Yes

The other night some friends invited me to an improv show.  Improv creates comedy by taking random audience suggestions and throwing them at the players (and sometimes audience members) on stage.  The players act out improbable scenarios, make up songs, and create comedic sketches completely on the spot. Improv shows are high energy, high audience participation.  In other words, improv is specially designed to entertain extroverts and terrify introverts. I, in case you missed it before, am an introvert.

But I’m fascinated by improv, so I said yes.

The thing that’s so fascinating about improv is how they do it.  How can a group of people spontaneously make up nearly two hours of dialogue, song, and dance and have it be anything but a train wreck?

Probably the same way you and I do.

When you come right down to it, improv is not so different from a day in the life.  We never know what’s coming, but there’s not much we can do once it does except jump in and make the most of it.  Sometimes things click and we race through laughter and camaraderie.  Sometimes things don’t, and we struggle just to make it through this scene.  (Please emcee, blow the whistle and make it stop.)

There’s actually a secret I read once.  The secret to improv is that the players must always say “yes.”  When you’re in the middle of an improv, you must always build off what another player does or says.  Even if you don’t like it, you have to grab hold of it and make something of it.  That’s what keeps the momentum and the story line going.

Do you see where I’m going with this?

We have an Emcee who not only controls the scene changes in our lives, He also orchestrates the audience suggestions and dictates the other players who are on stage with us.  Our job is to keep saying yes.  No matter what.

Think of how many heroes of the Bible are recorded because they said “yes” to a scenario God presented:

  • Abram was directed to a new and unknown land (Genesis 12:1-7).
  • Moses led the Israelites out of Egypt (Exodus).
  • Elijah witnessed powerfully before the people (1 Kings 18:16-39).
  • Esther used her circumstances to save the Jewish people from massacre (Esther).
  • The disciples dropped their fishing nets and followed Jesus (Matthew 4:18-22).

I also think of Joseph dragged to Egypt against his will (Genesis 37-45). For years he kept his focus on God even though he did not like the scenes that kept getting thrown his way.  If Joseph had shut down, if he had turned his back on God, if he had said “no” at any point, then he never could have burst onto the stage at that pivotal time to save both the Egyptians and his own family from famine.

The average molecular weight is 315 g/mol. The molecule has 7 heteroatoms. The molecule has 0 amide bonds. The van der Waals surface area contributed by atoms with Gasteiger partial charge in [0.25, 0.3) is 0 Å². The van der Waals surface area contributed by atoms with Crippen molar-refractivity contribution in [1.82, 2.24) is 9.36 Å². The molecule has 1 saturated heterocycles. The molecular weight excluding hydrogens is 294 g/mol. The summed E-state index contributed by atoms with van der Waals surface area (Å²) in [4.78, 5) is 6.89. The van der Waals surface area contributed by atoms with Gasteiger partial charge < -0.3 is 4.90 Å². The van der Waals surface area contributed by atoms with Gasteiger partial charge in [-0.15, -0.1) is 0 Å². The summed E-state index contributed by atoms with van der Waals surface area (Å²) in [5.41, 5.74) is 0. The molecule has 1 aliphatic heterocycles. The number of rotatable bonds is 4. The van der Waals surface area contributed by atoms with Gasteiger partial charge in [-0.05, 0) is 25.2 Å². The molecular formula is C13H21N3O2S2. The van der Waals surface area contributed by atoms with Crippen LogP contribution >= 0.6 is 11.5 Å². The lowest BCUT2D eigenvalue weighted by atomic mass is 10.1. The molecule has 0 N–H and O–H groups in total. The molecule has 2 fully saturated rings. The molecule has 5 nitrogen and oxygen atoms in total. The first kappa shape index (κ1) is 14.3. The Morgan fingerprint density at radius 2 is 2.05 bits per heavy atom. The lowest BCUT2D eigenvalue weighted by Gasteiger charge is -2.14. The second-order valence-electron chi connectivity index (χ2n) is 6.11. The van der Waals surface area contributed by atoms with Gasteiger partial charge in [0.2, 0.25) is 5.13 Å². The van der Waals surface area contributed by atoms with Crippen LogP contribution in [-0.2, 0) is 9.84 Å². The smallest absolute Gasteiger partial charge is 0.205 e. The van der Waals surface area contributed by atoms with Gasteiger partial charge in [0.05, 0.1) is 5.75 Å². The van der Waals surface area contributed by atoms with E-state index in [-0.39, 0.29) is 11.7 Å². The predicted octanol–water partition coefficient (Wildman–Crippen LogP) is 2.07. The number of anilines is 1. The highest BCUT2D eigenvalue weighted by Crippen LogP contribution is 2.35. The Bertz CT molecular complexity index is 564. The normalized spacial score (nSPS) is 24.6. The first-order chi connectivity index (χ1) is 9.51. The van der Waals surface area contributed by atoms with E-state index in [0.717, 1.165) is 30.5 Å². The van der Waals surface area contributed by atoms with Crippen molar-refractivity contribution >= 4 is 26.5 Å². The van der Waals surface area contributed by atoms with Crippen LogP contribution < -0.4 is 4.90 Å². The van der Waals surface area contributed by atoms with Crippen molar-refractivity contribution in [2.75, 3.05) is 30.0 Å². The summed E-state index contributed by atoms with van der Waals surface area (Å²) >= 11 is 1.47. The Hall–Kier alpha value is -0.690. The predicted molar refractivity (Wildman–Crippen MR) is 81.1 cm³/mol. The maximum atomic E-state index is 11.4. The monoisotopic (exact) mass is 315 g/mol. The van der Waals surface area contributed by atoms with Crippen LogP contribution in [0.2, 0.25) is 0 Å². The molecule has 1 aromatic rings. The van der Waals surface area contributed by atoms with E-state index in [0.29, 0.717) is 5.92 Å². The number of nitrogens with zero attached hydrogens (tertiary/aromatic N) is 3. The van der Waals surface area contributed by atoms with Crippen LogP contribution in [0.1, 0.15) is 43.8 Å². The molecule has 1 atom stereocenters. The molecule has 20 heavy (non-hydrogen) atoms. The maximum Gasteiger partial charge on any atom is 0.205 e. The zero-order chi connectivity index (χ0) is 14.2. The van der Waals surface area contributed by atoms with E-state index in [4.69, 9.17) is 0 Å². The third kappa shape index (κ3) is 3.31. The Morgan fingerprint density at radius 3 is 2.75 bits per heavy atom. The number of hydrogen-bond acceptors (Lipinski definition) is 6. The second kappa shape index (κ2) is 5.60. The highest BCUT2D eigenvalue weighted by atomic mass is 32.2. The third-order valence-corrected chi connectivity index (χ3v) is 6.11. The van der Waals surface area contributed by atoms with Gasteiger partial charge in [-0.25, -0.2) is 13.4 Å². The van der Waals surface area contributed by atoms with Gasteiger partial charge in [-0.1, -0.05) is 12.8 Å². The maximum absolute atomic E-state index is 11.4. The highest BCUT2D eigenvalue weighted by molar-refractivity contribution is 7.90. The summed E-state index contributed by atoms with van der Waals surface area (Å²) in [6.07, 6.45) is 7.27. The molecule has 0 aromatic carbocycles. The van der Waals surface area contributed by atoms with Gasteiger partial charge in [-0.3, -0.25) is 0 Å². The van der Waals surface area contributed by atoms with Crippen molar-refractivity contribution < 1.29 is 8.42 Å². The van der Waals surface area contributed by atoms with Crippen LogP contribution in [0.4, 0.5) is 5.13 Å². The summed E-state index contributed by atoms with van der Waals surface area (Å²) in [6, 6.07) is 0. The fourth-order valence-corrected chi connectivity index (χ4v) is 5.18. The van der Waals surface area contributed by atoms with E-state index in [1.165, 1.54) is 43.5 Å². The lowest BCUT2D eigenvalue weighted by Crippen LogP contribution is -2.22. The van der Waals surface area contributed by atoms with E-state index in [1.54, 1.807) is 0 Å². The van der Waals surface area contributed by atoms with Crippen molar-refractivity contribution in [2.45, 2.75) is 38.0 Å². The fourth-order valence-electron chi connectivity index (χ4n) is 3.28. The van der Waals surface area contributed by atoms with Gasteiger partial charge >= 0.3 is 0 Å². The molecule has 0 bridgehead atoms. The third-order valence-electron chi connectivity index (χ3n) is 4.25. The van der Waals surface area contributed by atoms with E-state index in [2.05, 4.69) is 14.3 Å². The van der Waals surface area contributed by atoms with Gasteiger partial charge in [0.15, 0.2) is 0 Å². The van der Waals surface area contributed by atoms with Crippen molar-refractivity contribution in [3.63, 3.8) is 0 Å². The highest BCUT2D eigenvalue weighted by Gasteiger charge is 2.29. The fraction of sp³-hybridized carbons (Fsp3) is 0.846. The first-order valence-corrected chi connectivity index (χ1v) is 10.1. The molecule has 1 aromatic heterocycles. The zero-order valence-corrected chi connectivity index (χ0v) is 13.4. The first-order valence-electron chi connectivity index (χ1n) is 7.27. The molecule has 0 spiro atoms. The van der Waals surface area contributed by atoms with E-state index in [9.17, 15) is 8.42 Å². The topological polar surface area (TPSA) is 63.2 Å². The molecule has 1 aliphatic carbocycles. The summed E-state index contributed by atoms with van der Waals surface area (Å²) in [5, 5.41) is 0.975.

Most important of all, Jesus Himself said “Truly, truly, I say to you, the Son can do nothing of his own accord, but only what he sees the Father doing…”(John 5:19).  And the night before his crucifixion, “Nevertheless, not my will, but yours, be done” (Luke 22:42).Ultimately, we are saved because Jesus said “yes” to His Father.

We will never experience a casting call quite like our Biblical heroes or our Savior. But we are called to look for God’s presence right here, right now. All around us are opportunities that God is presenting.  He is bringing people onto our stage. He is setting a scene. He is cueing us to begin.  Who has God brought into your life recently that you can reach out to?  What need is on your doorstep that you can respond to? What whisper is in your heart that you can listen to?

Do you remember how this story started?  Some friends asked if I wanted to go to an improv show.

I said yes.

 And I heard the voice of the Lord saying, “Whom shall I send, and who will go for us?” Then I said, “Here am I! Send me” (Isaiah 6:8).

One thought on “Yes

  1. Janet, reminds me of Redeemer’s recent VBS theme “Ordinary people doing extraordinary things as they encounter the Living and Loving GOD!”
    Thank for your post.
    God bless,
    debbie

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